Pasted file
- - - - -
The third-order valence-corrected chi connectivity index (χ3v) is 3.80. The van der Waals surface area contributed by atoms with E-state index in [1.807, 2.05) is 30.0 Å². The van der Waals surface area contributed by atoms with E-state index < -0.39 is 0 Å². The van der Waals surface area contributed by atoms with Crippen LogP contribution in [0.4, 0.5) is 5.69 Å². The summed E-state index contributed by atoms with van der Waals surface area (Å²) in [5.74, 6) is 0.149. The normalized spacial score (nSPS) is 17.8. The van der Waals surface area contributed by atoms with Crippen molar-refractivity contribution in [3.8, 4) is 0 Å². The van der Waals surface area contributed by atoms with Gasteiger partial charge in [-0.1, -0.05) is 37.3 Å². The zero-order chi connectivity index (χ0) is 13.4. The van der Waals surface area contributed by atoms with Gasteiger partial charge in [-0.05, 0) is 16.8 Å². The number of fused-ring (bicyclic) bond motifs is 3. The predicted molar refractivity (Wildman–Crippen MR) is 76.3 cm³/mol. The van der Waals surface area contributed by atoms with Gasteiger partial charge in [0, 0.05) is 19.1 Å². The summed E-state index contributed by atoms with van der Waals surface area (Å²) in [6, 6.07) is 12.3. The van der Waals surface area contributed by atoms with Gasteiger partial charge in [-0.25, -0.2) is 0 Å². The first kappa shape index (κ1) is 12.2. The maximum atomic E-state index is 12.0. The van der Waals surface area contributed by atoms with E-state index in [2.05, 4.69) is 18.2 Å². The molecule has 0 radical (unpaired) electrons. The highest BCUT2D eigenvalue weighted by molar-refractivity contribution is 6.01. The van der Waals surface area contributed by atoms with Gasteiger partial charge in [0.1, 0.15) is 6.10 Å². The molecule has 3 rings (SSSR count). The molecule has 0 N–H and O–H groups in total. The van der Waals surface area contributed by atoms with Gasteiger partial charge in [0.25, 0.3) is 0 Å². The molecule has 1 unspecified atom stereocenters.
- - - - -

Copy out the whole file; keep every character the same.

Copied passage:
The third-order valence-corrected chi connectivity index (χ3v) is 3.80. The van der Waals surface area contributed by atoms with E-state index in [1.807, 2.05) is 30.0 Å². The van der Waals surface area contributed by atoms with E-state index < -0.39 is 0 Å². The van der Waals surface area contributed by atoms with Crippen LogP contribution in [0.4, 0.5) is 5.69 Å². The summed E-state index contributed by atoms with van der Waals surface area (Å²) in [5.74, 6) is 0.149. The normalized spacial score (nSPS) is 17.8. The van der Waals surface area contributed by atoms with Crippen molar-refractivity contribution in [3.8, 4) is 0 Å². The van der Waals surface area contributed by atoms with Gasteiger partial charge in [-0.1, -0.05) is 37.3 Å². The zero-order chi connectivity index (χ0) is 13.4. The van der Waals surface area contributed by atoms with Gasteiger partial charge in [-0.05, 0) is 16.8 Å². The number of fused-ring (bicyclic) bond motifs is 3. The predicted molar refractivity (Wildman–Crippen MR) is 76.3 cm³/mol. The van der Waals surface area contributed by atoms with Gasteiger partial charge in [0, 0.05) is 19.1 Å². The summed E-state index contributed by atoms with van der Waals surface area (Å²) in [6, 6.07) is 12.3. The van der Waals surface area contributed by atoms with Gasteiger partial charge in [-0.25, -0.2) is 0 Å². The first kappa shape index (κ1) is 12.2. The maximum atomic E-state index is 12.0. The van der Waals surface area contributed by atoms with E-state index in [2.05, 4.69) is 18.2 Å². The molecule has 0 radical (unpaired) electrons. The highest BCUT2D eigenvalue weighted by molar-refractivity contribution is 6.01. The van der Waals surface area contributed by atoms with Gasteiger partial charge in [0.1, 0.15) is 6.10 Å². The molecule has 3 rings (SSSR count). The molecule has 0 N–H and O–H groups in total. The van der Waals surface area contributed by atoms with Gasteiger partial charge in [0.25, 0.3) is 0 Å². The molecule has 1 unspecified atom stereocenters.